Study reveals that the sun is calmer than average - Space News

Image of the solar cycle, nasa space news 2020.
By cosmic standards, the Sun is an extraordinarily peaceful star. Space News, 2020.

A survey pointed out that our Sun, unlike the vast majority of stars in its class, has far fewer variations in its brightness, as well as much less active sunspots - which is excellent news for life on Earth. 

Although the same study also revealed that our Astro-King may be going through a period of tranquility and, if it decides to get nervous, the inhabitants of our planet may find themselves in serious trouble.

Calm sun

The sun itself is a yellow dwarf, that is, a star of the main sequence of class G - which includes stars with 0.8 to 1.2 solar masses and temperatures ranging from 5.3 thousand and 6 thousand K on the surface. 

In addition, these star bodies produce energy by converting hydrogen into helium through nuclear fusion and, after about 10 billion years, after burning all the fuel in their nuclei, they expand until they become red giants that, over time, as they lose their outer layers, turn into nebulae and, finally, when only the nucleus remains, it cools and contracts, giving rise to white dwarfs.

The life cycle of a star like the Sun is more or less the one we have described above, but according to the study we have mentioned, the life itself of these stars is much more agitated than the one we observe in our planetary system.

Solar Cycle image.
Solar Cycles.

In the case of the Sun, the intensity of its brightness is related to another cycle, the solar, which lasts approximately 11 years and begins with a period of quiet time in which the magnetic fields of our star are aligned with its polar regions.

However, as the sun's equator rotates faster than its poles, the magnetic fields eventually distort. This, in turn, causes an increase in solar activity, the appearance of sunspots and variations in the intensity of their brightness - which occurs over 11 years, until a reversal of the poles occurs, the magnetic fields line up again and there is a renewed calm.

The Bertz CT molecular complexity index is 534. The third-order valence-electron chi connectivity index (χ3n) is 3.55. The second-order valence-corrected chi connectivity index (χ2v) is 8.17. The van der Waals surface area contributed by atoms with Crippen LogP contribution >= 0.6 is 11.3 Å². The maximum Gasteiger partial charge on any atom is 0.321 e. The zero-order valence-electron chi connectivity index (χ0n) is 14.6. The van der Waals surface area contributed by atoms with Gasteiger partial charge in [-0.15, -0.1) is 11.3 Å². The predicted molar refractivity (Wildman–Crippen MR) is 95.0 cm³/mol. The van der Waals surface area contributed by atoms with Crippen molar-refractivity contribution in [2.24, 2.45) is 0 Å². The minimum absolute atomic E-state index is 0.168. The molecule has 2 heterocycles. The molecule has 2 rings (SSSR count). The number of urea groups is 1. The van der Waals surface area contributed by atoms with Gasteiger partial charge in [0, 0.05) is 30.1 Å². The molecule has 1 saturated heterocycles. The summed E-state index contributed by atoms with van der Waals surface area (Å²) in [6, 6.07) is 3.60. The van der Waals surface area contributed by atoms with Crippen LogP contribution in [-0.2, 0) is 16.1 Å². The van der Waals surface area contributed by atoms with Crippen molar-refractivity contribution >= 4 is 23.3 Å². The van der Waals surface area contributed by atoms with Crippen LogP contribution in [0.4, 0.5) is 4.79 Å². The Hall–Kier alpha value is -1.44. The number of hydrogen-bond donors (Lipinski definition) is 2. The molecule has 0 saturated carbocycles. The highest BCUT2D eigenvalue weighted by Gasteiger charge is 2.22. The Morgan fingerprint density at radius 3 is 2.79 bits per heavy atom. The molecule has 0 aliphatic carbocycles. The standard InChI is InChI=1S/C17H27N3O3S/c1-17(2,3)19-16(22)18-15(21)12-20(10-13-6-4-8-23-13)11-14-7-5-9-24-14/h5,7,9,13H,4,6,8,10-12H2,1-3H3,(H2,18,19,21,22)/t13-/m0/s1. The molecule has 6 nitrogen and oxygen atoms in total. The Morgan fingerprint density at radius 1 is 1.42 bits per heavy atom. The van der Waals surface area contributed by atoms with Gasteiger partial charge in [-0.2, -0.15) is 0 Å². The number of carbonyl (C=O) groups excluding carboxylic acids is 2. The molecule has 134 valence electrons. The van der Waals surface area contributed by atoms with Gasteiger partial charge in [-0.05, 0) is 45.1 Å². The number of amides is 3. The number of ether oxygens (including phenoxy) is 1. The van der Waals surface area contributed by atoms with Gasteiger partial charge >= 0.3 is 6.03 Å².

Through the study of ice cores collected in the polar regions of the Earth, the analysis of tree trunk rings and thanks to the examination of rocks and sediment deposits, for example, today we know that the solar cycle has been behaving in the same way for at least 9,000 years. 

The problem is that we have no information before that, and for a star that totals more than 4.5 billion years of existence, 9,000 are nothing - and it may be that our star has gone through and will go through periods of turbulence.

Solar Cycle Comparisons

To conduct the survey, scientists decided to compare the sun's behavior with that of other stars - and used several years of observations from the Kepler space telescope to select the suns that most closely resemble ours. 

More specifically, of the millions of stars studied by the equipment, the researchers selected those that had rotational periods between 20 and 30 days, since that of the Sun is 24 and a half days, and this aspect has a direct influence on the activity of the stars' magnetic fields.

The scientists also took into consideration characteristics such as composition, age, temperature, color and mass and, after checking a portion of data with surveys conducted by the space satellite Gaia, the astronomers selected 369 stars like ours. So, the next step was to compare the behavior of the Sun with all these stars and the conclusion was that our star is beyond peaceful.

According to the survey, the brightness of the other suns examined showed about 5 times more variations, indicating a much higher level of activity. Curiously, when compared with the behavior of 2.5 thousand stars whose rate of rotation is unknown, the sun's seems much more normal. One explanation for this weirdness is that our star is in transition to a period of lower activity or is already immersed in it.

The problem is whether there are fluctuations between these periods and the Sun becomes much more active - and this can have serious consequences for radar, communications and power supply systems, for example. An aggravating factor is that, if this is indeed the case, there is no way to predict when a period of great solar activity will begin and all that remains is to hope that the current calm will extend over many more thousands of years.